Bond covenant trends in 2020: what to expect

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Throughout 2020, covenant quality will likely continue to weaken across the globe in a low yield environment. According to experts in the high yield space, issuers are expected to maintain the upper hand for as long as global interest rates remain low.

While covenants have been weakening at a global level for some time, their quality is deteriorating in North America more rapidly than in other parts of the world. According to research by Moody’s, the divergence – whereby restrictive covenants in Europe are more protective than North America – reflects a trend in North American investors’ willingness to sacrifice covenant protections for yield.

Sponsors will still be winners

In the US, sponsors will likely continue to influence covenant packages, negotiating ever-more favorable deals on behalf of issuers.

"This is a multi-year trend with expanded restricted payment builder baskets and changes to the way such baskets are calculated," said Jason Elder, partner at Mayer Brown. "There are several deals with no ratio requirement for use of the builder basket, a lack of default blockers and high day one restricted payment capacity, each of which create optimal leakage conditions from the credit group."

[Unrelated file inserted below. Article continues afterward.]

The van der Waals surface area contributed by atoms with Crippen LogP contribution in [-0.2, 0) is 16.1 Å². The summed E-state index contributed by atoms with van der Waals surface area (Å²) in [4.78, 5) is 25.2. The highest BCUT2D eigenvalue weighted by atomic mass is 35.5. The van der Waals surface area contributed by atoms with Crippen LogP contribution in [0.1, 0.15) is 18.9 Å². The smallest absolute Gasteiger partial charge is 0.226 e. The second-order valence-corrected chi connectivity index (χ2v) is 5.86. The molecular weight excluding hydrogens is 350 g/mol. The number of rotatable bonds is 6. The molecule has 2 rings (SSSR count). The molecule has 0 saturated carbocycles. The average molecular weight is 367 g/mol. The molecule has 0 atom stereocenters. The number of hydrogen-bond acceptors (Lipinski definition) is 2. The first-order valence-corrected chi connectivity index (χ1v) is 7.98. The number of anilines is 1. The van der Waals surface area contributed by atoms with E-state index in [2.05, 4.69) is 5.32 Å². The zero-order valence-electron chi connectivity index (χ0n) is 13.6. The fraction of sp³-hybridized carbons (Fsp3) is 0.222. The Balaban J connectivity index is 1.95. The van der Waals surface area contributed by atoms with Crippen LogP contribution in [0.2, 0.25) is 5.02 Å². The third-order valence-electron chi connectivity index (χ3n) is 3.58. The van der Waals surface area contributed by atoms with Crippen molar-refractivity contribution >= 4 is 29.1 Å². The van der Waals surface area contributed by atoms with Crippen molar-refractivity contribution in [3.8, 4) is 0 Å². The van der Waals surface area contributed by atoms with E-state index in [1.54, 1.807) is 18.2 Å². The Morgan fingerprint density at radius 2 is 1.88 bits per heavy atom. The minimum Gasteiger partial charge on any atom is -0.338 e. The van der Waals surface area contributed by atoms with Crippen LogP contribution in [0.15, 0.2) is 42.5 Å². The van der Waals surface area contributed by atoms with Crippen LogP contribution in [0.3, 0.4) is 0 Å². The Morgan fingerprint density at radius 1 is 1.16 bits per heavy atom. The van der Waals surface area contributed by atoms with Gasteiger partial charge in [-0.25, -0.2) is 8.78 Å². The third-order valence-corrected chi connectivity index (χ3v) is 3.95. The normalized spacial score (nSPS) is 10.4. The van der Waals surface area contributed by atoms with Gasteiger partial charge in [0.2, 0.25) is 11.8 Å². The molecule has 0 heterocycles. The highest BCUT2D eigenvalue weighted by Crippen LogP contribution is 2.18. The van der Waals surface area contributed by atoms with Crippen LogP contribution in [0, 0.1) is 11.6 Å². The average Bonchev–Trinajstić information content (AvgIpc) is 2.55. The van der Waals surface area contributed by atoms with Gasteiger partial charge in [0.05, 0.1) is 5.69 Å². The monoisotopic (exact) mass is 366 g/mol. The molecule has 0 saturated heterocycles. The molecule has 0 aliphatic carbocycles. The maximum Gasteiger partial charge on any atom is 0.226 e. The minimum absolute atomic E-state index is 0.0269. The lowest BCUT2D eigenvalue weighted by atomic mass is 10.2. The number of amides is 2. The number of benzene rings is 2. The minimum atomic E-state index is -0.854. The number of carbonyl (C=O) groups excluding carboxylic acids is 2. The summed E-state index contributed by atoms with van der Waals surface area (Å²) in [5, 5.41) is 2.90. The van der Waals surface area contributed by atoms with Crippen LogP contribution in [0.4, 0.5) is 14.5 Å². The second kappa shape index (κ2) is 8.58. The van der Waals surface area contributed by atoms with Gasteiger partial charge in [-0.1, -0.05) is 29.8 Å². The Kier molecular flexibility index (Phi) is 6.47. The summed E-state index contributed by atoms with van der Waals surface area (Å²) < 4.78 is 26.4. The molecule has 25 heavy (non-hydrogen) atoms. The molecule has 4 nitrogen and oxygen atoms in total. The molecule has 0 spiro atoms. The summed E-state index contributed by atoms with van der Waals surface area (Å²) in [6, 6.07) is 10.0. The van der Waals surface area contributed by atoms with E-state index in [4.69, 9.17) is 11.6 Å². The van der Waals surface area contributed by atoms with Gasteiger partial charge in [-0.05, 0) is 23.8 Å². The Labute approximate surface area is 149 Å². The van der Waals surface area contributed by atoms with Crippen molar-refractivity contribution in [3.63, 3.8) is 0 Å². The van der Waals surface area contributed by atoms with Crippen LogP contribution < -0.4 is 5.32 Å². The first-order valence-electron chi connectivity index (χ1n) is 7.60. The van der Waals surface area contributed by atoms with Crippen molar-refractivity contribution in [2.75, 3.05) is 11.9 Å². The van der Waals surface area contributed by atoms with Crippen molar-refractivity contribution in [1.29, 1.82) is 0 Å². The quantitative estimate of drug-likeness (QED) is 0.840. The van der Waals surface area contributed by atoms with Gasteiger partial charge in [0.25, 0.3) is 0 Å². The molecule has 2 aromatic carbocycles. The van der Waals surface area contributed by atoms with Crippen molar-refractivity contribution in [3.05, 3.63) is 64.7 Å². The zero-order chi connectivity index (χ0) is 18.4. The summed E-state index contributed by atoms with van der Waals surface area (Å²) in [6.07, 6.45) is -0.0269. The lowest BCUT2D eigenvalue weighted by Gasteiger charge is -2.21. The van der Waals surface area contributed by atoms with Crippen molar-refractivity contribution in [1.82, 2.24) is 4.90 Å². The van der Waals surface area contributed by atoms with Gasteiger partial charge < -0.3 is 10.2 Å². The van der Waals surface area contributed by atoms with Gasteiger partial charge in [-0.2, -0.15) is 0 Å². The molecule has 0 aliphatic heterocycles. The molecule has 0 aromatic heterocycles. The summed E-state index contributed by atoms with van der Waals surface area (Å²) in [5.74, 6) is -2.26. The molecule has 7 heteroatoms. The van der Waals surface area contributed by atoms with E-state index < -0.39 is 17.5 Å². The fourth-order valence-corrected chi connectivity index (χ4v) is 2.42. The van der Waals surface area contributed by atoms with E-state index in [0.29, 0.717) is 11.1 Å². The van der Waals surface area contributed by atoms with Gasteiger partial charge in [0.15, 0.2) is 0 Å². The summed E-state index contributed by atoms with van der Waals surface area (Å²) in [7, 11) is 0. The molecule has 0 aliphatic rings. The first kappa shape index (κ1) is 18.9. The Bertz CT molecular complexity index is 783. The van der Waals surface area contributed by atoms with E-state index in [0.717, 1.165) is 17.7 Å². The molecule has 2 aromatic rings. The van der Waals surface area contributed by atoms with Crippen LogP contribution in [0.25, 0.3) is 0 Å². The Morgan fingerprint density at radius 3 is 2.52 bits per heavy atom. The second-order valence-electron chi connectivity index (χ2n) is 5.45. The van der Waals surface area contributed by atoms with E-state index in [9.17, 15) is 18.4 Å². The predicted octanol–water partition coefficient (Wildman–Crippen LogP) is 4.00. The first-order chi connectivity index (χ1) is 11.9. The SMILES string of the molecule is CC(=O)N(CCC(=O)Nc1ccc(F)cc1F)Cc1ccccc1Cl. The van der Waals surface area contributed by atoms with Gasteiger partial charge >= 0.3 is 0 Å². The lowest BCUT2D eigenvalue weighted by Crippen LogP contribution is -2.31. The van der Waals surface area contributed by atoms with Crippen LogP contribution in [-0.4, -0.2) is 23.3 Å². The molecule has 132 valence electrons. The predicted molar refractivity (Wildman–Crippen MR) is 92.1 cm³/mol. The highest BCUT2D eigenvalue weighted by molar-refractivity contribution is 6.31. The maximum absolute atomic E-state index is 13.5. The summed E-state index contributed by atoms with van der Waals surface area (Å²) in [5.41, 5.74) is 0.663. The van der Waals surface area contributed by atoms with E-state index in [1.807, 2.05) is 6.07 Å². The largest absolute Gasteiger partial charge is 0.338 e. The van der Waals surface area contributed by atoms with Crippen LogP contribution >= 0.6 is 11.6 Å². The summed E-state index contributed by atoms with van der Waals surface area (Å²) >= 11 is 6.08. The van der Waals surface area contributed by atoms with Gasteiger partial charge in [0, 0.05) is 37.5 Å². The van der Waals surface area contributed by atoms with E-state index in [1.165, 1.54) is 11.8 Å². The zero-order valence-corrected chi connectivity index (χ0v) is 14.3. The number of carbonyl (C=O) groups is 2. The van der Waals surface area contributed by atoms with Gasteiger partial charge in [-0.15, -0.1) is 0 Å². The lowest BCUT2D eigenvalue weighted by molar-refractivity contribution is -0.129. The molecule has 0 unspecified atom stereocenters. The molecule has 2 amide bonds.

"Scalable grower baskets will likely win the day," said a US-based high yield lawyer. "While there is some investor pushback, sponsors have gained a lot of ground, and 2020 will be a year of sponsor victory."

Similar concerns are also present in Europe. "Portability is in nearly every sponsor deal, and new calculation flexibility has made it easier than ever for a sponsor to benefit from this provision," said Sabrina Fox, executive advisor at the European Leveraged Finance Association.

Portability provides for an exception to the change of control covenant that allows the equity of the issuer to be sold without requiring a change of control offer to be made.

Fox added that Europe is, in general, a more precedent-driven market than the US, which means that smaller deals often contain some of the same covenant flexibility as tier one sponsor deals.

More flexibility to incur debt

An interesting trend that Fox observes globally is that private equity sponsors are cycle-proofing their covenants so that they contain flexibility to pay dividends even when the company is in default – to ensure their investment can be de-risked ahead of the company becoming distressed.

"Private equity sponsors and their advisors have also embedded more flexibility to incur senior debt, and to make investments outside of the restricted group – features that will allow the private equity sponsor to navigate stressed scenarios more nimbly than would otherwise be the case, and potentially to the detriment of investors," said Fox.

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Lack of transparency for investors

A worrying trend that Fox is seeing at a global level is that reporting obligations have become watered down so that investors are receiving less information, less frequently, and with less granularity that was previously the case.